Robert Frost was born on March 26, 1874 in San Francisco. His father
was William Frost, a Harvard graduate who was on his way westward
when he stopped to teach at Bucknell Academy in Pennsylvania for
extra money. His mother, Isabelle Moodie began teaching math at
Bucknell while William was there, and they got married and moved to
San Francisco. They were constantly changing houses, and William
went from job to job as a journalist. About a year after moving to San
Francisco, they had Robert. They named him Robert Lee Frost, after
William's childhood hero, Robert E. Lee.
Frost's father died from tuberculosis at age thirty-four, in 1885.
Isabelle took Robert and his sister back east to Massachusetts. Soon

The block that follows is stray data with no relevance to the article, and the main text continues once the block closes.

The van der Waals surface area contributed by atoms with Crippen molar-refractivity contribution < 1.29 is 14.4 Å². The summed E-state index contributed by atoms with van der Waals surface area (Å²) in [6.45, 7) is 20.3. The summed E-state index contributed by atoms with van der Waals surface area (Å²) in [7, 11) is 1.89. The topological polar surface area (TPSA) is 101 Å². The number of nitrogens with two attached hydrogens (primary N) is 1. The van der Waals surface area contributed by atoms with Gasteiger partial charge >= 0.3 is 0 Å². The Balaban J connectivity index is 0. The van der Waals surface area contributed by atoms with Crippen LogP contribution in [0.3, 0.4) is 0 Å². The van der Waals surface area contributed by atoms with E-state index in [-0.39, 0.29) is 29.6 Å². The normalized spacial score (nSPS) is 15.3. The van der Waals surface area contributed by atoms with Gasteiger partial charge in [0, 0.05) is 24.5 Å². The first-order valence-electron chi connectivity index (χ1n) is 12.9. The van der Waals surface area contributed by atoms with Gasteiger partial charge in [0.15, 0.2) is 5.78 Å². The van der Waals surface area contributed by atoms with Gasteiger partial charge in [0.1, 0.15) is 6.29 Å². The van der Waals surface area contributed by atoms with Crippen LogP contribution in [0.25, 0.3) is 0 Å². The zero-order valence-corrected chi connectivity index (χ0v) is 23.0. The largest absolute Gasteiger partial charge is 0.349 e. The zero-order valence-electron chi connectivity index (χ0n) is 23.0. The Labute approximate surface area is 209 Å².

they moved to Salem, New Hampshire, where there was a teaching
opening. Robert began to go to school and sit in on his mothers
classes. He soon learned to love language, and eventually went to
Lawrence High School, where he wrote the words to the school hymn,
and graduated as co-valedictorian.
Frost read rabidly of Dickens,
Tennyson, Longfellow, and many others. Frost was then sent to
Dartmouth college by his controlling grandfather, who saw it as the
proper place for him to train to become a businessman. Frost read
even more in college, and learned that he loved poetry.
His poetry had little success getting published, and he had to
work various jobs to make a living, such as a shoemaker, a country
schoolteacher, and a farmer. In 1912 Frost gave up his teaching job,
sold his farm, and moved to England. He received aid from poets suck
as Edward Thomas and Rupert Brooke, and published his first two
volumes of poetry, A Boy's Will in 1913, and North of Boston in 1914.
These works were...